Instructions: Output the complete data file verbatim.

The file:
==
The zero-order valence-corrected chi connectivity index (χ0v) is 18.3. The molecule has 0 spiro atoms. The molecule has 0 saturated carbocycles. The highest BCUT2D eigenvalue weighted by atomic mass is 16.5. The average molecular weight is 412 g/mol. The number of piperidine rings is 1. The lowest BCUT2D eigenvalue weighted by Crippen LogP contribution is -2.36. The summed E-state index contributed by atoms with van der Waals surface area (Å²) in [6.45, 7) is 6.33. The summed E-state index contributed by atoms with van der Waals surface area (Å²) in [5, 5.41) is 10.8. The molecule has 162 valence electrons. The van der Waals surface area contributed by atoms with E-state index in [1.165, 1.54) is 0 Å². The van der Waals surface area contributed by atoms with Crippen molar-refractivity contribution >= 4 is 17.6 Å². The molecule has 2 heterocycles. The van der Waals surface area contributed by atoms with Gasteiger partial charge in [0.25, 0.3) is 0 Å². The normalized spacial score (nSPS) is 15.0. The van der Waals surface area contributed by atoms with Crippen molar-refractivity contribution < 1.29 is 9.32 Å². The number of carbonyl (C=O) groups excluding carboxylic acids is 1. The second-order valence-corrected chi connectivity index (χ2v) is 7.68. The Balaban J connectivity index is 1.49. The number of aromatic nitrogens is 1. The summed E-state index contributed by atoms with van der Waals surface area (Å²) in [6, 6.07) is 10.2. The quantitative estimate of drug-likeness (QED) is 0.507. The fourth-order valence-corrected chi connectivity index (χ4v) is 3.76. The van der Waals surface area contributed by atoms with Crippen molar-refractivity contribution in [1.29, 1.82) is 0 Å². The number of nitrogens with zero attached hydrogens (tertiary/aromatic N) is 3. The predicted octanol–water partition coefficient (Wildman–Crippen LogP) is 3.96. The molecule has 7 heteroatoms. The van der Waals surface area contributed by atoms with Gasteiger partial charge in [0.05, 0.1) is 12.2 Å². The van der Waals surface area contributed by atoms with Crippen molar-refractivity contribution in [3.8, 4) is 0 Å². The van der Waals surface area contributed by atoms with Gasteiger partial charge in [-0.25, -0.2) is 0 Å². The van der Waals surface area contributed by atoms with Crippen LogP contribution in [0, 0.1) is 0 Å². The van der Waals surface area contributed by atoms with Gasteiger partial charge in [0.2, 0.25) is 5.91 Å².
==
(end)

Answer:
The zero-order valence-corrected chi connectivity index (χ0v) is 18.3. The molecule has 0 spiro atoms. The molecule has 0 saturated carbocycles. The highest BCUT2D eigenvalue weighted by atomic mass is 16.5. The average molecular weight is 412 g/mol. The number of piperidine rings is 1. The lowest BCUT2D eigenvalue weighted by Crippen LogP contribution is -2.36. The summed E-state index contributed by atoms with van der Waals surface area (Å²) in [6.45, 7) is 6.33. The summed E-state index contributed by atoms with van der Waals surface area (Å²) in [5, 5.41) is 10.8. The molecule has 162 valence electrons. The van der Waals surface area contributed by atoms with E-state index in [1.165, 1.54) is 0 Å². The van der Waals surface area contributed by atoms with Crippen molar-refractivity contribution >= 4 is 17.6 Å². The molecule has 2 heterocycles. The van der Waals surface area contributed by atoms with Gasteiger partial charge in [0.25, 0.3) is 0 Å². The normalized spacial score (nSPS) is 15.0. The van der Waals surface area contributed by atoms with Crippen molar-refractivity contribution < 1.29 is 9.32 Å². The number of carbonyl (C=O) groups excluding carboxylic acids is 1. The second-order valence-corrected chi connectivity index (χ2v) is 7.68. The Balaban J connectivity index is 1.49. The number of aromatic nitrogens is 1. The summed E-state index contributed by atoms with van der Waals surface area (Å²) in [6, 6.07) is 10.2. The quantitative estimate of drug-likeness (QED) is 0.507. The fourth-order valence-corrected chi connectivity index (χ4v) is 3.76. The van der Waals surface area contributed by atoms with Crippen molar-refractivity contribution in [1.29, 1.82) is 0 Å². The number of nitrogens with zero attached hydrogens (tertiary/aromatic N) is 3. The predicted octanol–water partition coefficient (Wildman–Crippen LogP) is 3.96. The molecule has 7 heteroatoms. The van der Waals surface area contributed by atoms with Gasteiger partial charge in [0.05, 0.1) is 12.2 Å². The van der Waals surface area contributed by atoms with Crippen molar-refractivity contribution in [3.8, 4) is 0 Å². The van der Waals surface area contributed by atoms with Gasteiger partial charge in [-0.25, -0.2) is 0 Å². The van der Waals surface area contributed by atoms with Crippen LogP contribution in [0, 0.1) is 0 Å². The van der Waals surface area contributed by atoms with Gasteiger partial charge in [0.2, 0.25) is 5.91 Å².